I went out on Friday night with the intent of seeing how long I could track without guiding. Typically all I do to polar align is line up the Big Dipper in the Polar scope with its orientation in the sky. This time I decided to do it more precisely.
I looked directly at Polaris and noted two stars that were either directly vertical or directly horizontal of each other in the big dipper. Then I rotated the mount and Polar Finder until those stars were either vertical or horizontal in the Polar finder.
It just seems like it is much easier to align based on points that are directly vertical or directly horizontal in relation to each other.
After I accurately placed Polaris in the small circle in the Polar Finder I rotated the scope to verify that my Polar finder was centered in my mount. It was dead on.
Then I started taking some images. I tried 2 minutes and it looked great so I went for 3 minutes and it still looked fine. Then I went for 5 minutes and it definitely started to show some star trails but honestly it was not as bad as I thought it would be.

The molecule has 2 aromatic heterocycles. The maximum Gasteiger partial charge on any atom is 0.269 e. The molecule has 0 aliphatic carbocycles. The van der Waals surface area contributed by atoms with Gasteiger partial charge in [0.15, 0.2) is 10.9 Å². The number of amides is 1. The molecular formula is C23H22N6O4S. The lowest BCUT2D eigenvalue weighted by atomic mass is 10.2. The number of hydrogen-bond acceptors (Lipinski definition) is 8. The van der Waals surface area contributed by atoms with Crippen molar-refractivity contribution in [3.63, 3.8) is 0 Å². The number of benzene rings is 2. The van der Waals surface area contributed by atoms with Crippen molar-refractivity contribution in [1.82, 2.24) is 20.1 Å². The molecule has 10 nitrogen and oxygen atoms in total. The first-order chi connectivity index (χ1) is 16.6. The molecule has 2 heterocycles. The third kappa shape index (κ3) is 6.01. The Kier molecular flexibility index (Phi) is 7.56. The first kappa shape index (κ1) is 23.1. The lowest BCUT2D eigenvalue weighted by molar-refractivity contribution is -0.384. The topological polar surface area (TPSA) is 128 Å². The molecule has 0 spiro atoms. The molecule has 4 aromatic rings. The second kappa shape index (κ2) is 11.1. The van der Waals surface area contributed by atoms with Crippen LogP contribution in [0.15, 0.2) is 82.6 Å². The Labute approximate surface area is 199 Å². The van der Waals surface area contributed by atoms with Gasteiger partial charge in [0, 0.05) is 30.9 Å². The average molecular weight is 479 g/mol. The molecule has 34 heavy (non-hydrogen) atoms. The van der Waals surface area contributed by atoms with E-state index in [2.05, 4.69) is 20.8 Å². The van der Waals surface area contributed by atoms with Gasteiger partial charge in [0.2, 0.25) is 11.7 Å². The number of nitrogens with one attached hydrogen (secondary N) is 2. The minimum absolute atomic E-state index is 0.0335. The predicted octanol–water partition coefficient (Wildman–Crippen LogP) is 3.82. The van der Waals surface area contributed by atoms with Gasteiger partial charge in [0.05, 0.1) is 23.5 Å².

I never attempted the All-star align simply because Polaris tracked exactly around the small Polar Finder scope all night long. The all-star alignment wouldn’t have helped because I had done the Polar Finder setup so precisely.
This is not to say that the All-star alignment shouldn’t be used. It does a great job especially when you do a true “rough” alignment with the Polar Finder. However, I have noticed that if you do an extremely precise alignment with the Polar Scope then the error tolerance in the All-star alignment is usually greater than it is with an extremely accurate Polar Scope Alignment.
Please note that this is the second Polar Scope that I have owned. I accidentally let the little piece of glass slip in the first one when I was trying to center it. Once it rotates at all you can no longer do a precise alignment in this manner and the All-star alignment will definitely be a better option.
3 minutes for an 800mm scope and a 2x crop factor camera. This is a 1:1 crop from the center of the image. ISO 800.